A tax deduction lowers an individual’s or organization’s tax liability by lowering income tax. To claim tax deductions, you have to itemize your tax return by filing schedule A of the internal revenue service Form 1040. There are certain requirements that a tax-deductible donation must meet to be approved. Generally, you can deduct up to 60% of your gross income. But depending on the type of organization you are donating to, your deduction may be limited to 20% or 30%. Contributing to private organizations may come with a lower limit. These deduction limits apply to the donations made the whole year to an organization. So let’s look at some of the basic charitable contribution deduction rules to help you get some extra cash to accompany your good deed.
Make Donations to Qualifying Organizations
Your donation will qualify for tax deduction only if you donate to a tax–exempt organization as provided for under section 501(c) (3) of the internal revenue code. Some qualified tax-exempt institutions include;
- Nonprofit organizations
- Red Cross
- Public parks.
Your organization of choice may be a nonprofit institution but may not qualify as a tax-exempt organization under section 501(c) (3). Therefore you need to look out for such organizations by conducting a background check and verifying through the IRS checking tool. Also, before making your contribution inquire from the organization how much of your donation qualifies for a tax deduction.
Document your Donations
It would be best if you always did a follow-up on your donations despite the amount. After contributing, some of the qualifying documents you should have with you include bank statements, receipt from the institution (with essential details such as date, name of the institution, and the amount paid), or credit card statement. If you donate from your paycheck, you also need to keep copies of your payslips, indicating the amount and date the donation was made.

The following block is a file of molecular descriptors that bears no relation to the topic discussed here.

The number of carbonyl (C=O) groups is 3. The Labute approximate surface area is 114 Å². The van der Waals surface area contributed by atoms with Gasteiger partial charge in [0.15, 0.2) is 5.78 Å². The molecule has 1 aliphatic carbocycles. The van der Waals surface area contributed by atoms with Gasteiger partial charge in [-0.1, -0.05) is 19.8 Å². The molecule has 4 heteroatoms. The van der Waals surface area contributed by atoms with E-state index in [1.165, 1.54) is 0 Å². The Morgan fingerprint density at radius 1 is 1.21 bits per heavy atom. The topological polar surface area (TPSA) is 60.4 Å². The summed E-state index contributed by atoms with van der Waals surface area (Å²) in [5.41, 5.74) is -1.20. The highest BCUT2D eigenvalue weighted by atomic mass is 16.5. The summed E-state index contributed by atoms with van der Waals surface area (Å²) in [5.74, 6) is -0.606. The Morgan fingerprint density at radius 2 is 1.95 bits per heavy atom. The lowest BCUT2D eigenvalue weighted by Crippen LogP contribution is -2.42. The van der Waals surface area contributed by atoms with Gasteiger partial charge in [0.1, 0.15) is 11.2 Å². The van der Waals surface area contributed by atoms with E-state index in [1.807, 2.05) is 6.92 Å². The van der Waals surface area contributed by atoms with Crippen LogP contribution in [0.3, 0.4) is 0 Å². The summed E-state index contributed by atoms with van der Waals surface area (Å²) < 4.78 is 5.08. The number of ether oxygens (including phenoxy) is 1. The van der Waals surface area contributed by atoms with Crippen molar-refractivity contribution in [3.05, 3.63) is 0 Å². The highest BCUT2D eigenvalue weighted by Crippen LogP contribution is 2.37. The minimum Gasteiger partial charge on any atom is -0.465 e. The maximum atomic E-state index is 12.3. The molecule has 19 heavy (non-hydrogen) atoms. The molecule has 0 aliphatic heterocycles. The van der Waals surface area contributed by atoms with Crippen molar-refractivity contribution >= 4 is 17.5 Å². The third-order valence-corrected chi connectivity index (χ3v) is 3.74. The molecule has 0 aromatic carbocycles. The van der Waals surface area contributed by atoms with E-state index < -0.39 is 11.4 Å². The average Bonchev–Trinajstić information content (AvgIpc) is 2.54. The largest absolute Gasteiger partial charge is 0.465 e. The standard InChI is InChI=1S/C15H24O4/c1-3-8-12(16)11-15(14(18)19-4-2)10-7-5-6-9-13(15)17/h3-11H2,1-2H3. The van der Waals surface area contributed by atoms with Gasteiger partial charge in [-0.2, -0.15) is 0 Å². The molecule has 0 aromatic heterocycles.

Also, the IRS will need additional documents from you if you are making donations of more than $250 (cash or property). In this case, you will be required to have an acknowledgment letter from the organization you are contributing to. The letter of acknowledgment must get to you on the date you are filing your taxes.
Ensure you get Tax Deductions from Volunteering
According to the IRS rules, you cannot get a tax deduction for the value of your time. But, you can get exempted from tax for expenses related to your volunteering actions for a qualified organization. You can only get a deduction if the expenses are directly and only associated with the volunteer work done. The tax deductibles can include fuel used during the volunteer work. Therefore you need to keep such receipts for proof of the amount used and the date.
“Thank you” Gifts Received from the Organization do not Count for a Tax Deduction
If the nonprofit organization gave out any goods and services in exchange for a donation- for example, an umbrella in exchange for a donation or a shopping voucher as a gift for winning at the organization’s silent auction. In such cases, only a portion of your donation will qualify for tax exemption. You will not be able to claim a deduction on the portion donated that paid for the fair market value of the goods and services received after giving out your donation.
For clarity, ensure the organization indicates if there were no gifts or services received in exchange for your contribution. With such disclaimers, you will quickly calculate the tax deduction that you will receive. It would be best if you also kept written acknowledgments for future references.
Itemize your deductions
When filing your tax returns, you have the option of taking the standard deduction or itemizing your deductions. The option chosen should help you get more tax benefits. Claiming a standard deduction allows you to deduct a specific amount of money from your taxes. While itemizing items lowers your income from a list of qualifying expenditures that have received IRS approval.
Most taxpayers go for the option that lowers their tax bill more, and in a case of a charitable donation itemizing your donations will do. Therefore if your annual expenses are more than the value of a standard deduction, then you are better off itemizing your deduction to maximize your tax benefits. Itemized deductions are also known as below-the-line deductions since they are removed from your gross income.
We all want to save some money, and what better way to do it than donating to charity. However, you have to follow the necessary rules that the IRS has provided to qualify for a tax deduction. If you ignore the rules, you may make substantial contributions but still not get the tax exemption.